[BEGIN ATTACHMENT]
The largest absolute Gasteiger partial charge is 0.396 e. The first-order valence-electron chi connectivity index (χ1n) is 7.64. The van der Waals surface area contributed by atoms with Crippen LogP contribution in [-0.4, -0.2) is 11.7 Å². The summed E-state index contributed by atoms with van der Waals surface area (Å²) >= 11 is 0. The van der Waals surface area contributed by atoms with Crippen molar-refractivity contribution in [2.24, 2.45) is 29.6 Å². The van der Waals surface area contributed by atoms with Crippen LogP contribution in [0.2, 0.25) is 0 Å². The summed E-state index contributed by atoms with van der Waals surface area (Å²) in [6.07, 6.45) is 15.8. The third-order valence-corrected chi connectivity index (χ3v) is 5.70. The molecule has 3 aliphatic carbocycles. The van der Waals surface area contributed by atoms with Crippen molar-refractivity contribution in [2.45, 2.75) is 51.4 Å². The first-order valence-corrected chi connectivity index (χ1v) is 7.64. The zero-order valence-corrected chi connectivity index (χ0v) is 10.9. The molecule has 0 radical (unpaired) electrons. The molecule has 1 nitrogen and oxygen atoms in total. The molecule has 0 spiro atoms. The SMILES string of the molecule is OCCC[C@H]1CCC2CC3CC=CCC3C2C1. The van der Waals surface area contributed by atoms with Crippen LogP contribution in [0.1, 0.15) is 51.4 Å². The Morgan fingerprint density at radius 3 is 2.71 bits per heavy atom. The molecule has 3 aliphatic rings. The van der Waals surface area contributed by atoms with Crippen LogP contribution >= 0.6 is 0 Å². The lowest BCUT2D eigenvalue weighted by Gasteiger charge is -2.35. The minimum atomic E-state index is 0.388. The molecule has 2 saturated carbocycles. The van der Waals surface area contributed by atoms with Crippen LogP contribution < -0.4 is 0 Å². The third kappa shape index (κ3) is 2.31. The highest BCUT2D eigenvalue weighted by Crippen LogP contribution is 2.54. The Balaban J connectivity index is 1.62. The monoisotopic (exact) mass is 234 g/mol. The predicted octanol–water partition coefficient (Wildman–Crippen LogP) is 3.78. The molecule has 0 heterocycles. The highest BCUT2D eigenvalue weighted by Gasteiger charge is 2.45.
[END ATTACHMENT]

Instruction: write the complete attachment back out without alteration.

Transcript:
The largest absolute Gasteiger partial charge is 0.396 e. The first-order valence-electron chi connectivity index (χ1n) is 7.64. The van der Waals surface area contributed by atoms with Crippen LogP contribution in [-0.4, -0.2) is 11.7 Å². The summed E-state index contributed by atoms with van der Waals surface area (Å²) >= 11 is 0. The van der Waals surface area contributed by atoms with Crippen molar-refractivity contribution in [2.24, 2.45) is 29.6 Å². The van der Waals surface area contributed by atoms with Crippen LogP contribution in [0.2, 0.25) is 0 Å². The summed E-state index contributed by atoms with van der Waals surface area (Å²) in [6.07, 6.45) is 15.8. The third-order valence-corrected chi connectivity index (χ3v) is 5.70. The molecule has 3 aliphatic carbocycles. The van der Waals surface area contributed by atoms with Crippen molar-refractivity contribution in [2.45, 2.75) is 51.4 Å². The first-order valence-corrected chi connectivity index (χ1v) is 7.64. The zero-order valence-corrected chi connectivity index (χ0v) is 10.9. The molecule has 0 radical (unpaired) electrons. The molecule has 1 nitrogen and oxygen atoms in total. The molecule has 0 spiro atoms. The SMILES string of the molecule is OCCC[C@H]1CCC2CC3CC=CCC3C2C1. The van der Waals surface area contributed by atoms with Crippen LogP contribution in [0.1, 0.15) is 51.4 Å². The Morgan fingerprint density at radius 3 is 2.71 bits per heavy atom. The molecule has 3 aliphatic rings. The van der Waals surface area contributed by atoms with Crippen LogP contribution >= 0.6 is 0 Å². The lowest BCUT2D eigenvalue weighted by Gasteiger charge is -2.35. The minimum atomic E-state index is 0.388. The molecule has 2 saturated carbocycles. The van der Waals surface area contributed by atoms with Crippen LogP contribution < -0.4 is 0 Å². The third kappa shape index (κ3) is 2.31. The highest BCUT2D eigenvalue weighted by Crippen LogP contribution is 2.54. The Balaban J connectivity index is 1.62. The monoisotopic (exact) mass is 234 g/mol. The predicted octanol–water partition coefficient (Wildman–Crippen LogP) is 3.78. The molecule has 0 heterocycles. The highest BCUT2D eigenvalue weighted by Gasteiger charge is 2.45.